House-hunting in France is a full-time job

When I left home to come out house-hunting my hubby’s final words were ‘ It’s not going to be a holiday you know’ – and after my experiences over the last couple of days he was spot-on.

It’s fair to say that this trip has been planned like a military operation and so far it has worked as expected – although I am already surprised at how tired I am in the evenings. Pretty much all I’ve been capable of doing when I’ve got back is cooking something simple for supper (truffle cheese is proving to be a very useful & tasty ingredient) – talk over the properties I’ve visited & head for bed. It’s certainly not a relaxing, gentle break, but I suppose it was never meant to be that and if it is then something has gone horribly wrong!

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it helps having a nice place to stay & we’ve rented a house on the main square – nice view to wake up to!

 

The days are pretty hectic with appointments booked from 9.30 until 6.00, although I’m pleased to say that none have been rushed and I have been able to spend the time I’ve needed at each property to get a real sense of it. I’m also certainly getting a chance to further test my French language skills, chatting to agents in the car about the area, asking detailed questions about the properties (and having to deal with equally detailed answers!)

It’s been really interesting setting each property I’ve seen against the list of what we feel we need (happily not a lengthy list, but critical if we are to find the right house). On the face of it all the houses that I’ve booked to see meet the criteria, but already I’m getting a sense of what it is that we’re really looking for and being able to prioritise the list in a way that wouldn’t have been possible without actually getting my feet on the ground out here. This is still the case even though we have been visiting the area for many years and know it so well that it is already a ‘second home’ for us I can’t even begin to imagine what it must be like trying to find a house in a totally unknown area!

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When there are views like this – Mont Ventoux from Roussillon – it’s easy to understand why we love the area

When we started the process we had a general idea of what we needed and as long as a house fitted these relatively broad criteria then we felt it was worth looking at. I am a great optimist & enthusiast and can see the positives in almost any property -although I have to admit there have been a couple I have really struggled with so far (mainly due to their locations). It’s been really interesting though trying to be objective and working my way around houses that (on the face of it) seem perfect, but in reality have issues that (once identified) drop them down the list for a second visit.

As I’m seeing so many properties – (19 at the last count) – it’s been really important for me to video each one that I haven’t discounted as soon as I’ve arrived. This has been a great way to share what I’ve seen with my hubby via WhatsApp (although I’ve quickly learnt it will only send the first 3 minutes of video so now take lots of short ones, rather than one long one), but also it has meant that I have not muddled the properties up. I am very aware that if I didn’t do this, that by the end of the day (when I am feeling frazzled) I would be thinking about the kitchen from one house, the bedroom from another & the terrace from the third – in my mind coming up with the perfect house that in reality didn’t exist!. It has also meant that I’ve been able to sit with a glass of wine and review each property against another, really getting to grips with the important detail.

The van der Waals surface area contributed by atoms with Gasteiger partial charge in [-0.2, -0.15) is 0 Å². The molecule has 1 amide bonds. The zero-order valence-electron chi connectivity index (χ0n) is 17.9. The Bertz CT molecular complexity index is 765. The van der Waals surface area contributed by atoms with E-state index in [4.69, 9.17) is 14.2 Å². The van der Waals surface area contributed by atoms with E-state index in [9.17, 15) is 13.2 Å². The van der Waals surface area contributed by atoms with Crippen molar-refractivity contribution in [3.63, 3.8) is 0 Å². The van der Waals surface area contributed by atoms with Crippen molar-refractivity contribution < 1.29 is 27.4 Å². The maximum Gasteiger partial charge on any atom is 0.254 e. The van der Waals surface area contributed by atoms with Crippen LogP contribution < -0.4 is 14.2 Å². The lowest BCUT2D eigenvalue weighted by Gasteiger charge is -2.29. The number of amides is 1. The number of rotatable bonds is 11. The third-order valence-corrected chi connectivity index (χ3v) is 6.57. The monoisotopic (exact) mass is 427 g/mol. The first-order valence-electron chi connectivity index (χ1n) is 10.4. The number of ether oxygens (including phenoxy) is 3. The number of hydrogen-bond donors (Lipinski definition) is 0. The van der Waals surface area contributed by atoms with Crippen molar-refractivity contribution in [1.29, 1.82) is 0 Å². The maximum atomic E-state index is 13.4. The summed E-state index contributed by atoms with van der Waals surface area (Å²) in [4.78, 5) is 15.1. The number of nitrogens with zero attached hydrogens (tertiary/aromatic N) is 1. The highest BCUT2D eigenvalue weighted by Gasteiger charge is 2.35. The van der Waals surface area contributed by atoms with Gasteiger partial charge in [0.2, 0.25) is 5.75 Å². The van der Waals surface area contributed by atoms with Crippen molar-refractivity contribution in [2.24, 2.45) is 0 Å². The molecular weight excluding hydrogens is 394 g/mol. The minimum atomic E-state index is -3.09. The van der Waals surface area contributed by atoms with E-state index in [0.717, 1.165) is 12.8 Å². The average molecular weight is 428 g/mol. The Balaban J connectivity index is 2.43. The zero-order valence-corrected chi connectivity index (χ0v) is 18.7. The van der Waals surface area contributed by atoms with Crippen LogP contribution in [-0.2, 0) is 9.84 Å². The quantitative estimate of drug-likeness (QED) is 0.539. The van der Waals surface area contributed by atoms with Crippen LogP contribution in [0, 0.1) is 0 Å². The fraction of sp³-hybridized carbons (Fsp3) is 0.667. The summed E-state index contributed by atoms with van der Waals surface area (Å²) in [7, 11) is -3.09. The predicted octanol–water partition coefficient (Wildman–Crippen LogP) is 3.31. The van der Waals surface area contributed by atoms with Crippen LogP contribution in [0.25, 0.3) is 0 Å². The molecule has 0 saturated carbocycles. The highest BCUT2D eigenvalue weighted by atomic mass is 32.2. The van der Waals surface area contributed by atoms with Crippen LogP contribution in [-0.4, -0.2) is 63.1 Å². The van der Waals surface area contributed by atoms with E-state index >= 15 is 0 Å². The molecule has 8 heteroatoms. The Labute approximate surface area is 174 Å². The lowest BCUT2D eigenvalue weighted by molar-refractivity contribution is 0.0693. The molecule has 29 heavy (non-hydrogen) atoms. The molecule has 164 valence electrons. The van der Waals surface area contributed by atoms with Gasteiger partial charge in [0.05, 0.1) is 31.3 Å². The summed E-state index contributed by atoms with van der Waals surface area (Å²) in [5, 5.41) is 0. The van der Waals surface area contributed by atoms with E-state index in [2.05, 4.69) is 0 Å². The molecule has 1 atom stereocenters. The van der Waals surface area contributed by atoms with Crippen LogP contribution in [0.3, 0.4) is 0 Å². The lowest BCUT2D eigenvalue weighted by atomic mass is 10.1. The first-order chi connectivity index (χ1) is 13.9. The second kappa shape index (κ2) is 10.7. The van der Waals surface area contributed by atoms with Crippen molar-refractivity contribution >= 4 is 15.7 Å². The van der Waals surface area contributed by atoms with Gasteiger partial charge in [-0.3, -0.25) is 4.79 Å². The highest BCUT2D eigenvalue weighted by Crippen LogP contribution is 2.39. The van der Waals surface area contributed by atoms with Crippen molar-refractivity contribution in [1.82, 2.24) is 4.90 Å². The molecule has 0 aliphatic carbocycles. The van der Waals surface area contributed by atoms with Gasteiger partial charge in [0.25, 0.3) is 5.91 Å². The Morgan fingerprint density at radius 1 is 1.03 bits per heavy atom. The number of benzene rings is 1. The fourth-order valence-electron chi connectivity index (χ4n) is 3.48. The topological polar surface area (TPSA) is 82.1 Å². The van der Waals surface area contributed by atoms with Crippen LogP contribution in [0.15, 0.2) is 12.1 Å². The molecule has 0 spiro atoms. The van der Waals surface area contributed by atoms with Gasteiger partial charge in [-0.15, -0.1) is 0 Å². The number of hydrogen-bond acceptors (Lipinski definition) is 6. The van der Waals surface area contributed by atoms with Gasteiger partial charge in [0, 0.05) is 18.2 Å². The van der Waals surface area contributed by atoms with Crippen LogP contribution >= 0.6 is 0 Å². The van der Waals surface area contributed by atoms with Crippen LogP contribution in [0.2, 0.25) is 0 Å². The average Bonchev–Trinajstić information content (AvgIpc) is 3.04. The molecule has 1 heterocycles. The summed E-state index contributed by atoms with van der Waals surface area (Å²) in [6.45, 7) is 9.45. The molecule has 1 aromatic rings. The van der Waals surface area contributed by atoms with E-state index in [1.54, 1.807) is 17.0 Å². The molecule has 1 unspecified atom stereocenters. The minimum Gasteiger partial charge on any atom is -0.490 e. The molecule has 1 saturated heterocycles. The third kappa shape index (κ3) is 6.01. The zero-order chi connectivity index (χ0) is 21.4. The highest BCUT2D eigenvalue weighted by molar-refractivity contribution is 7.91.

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Taking time out over a coffee during the day is great to help make sense of what I’ve seen so far

The other thing that I’ve found very useful is to draw a floorplan of each house, whilst I wander from room to room. This has been really valuable with the old properties in hamlets & villages, where it has helped us get a sense of how the property sits against its neighbours, realising where there are flying-freeholds and windows overlooking neighbouring gardens. Some of the houses have seemed to have different rooms in different directions on every level and drawing the plans has helped us get to grips with the actual layout, rather than what we think it may be.

Other things we hadn’t considered until I started looking at the houses is the real need for us to have easy access to good dog-walking, as our Retriever will be coming away with us and she loves her walks (as do we). So although a house within easy reach of the town centre may sound perfect on many levels it’s not a great place to walk a dog, who’s used to Dartmoor, so those places have already been knocked to the bottom of the list.

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Access to good dog-walks is really important

So far it has been a very tiring process and I think part of the reason for this is just the effort that goes into trying to capture all the information I can about the houses I’m visiting, so that I can chat at length about each one with my family via Skype in the evenings. I know it’s not physically hard work and I’m sure some will say it’s ridiculous to be so tired, but I’m really trying to get the most I can from each visit and so feel almost wrung out by the end of the day.

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L’Isle Sur La Sorgue is a lovely place to amble round at the end of the day

My tips so far for a concentrated house-search are: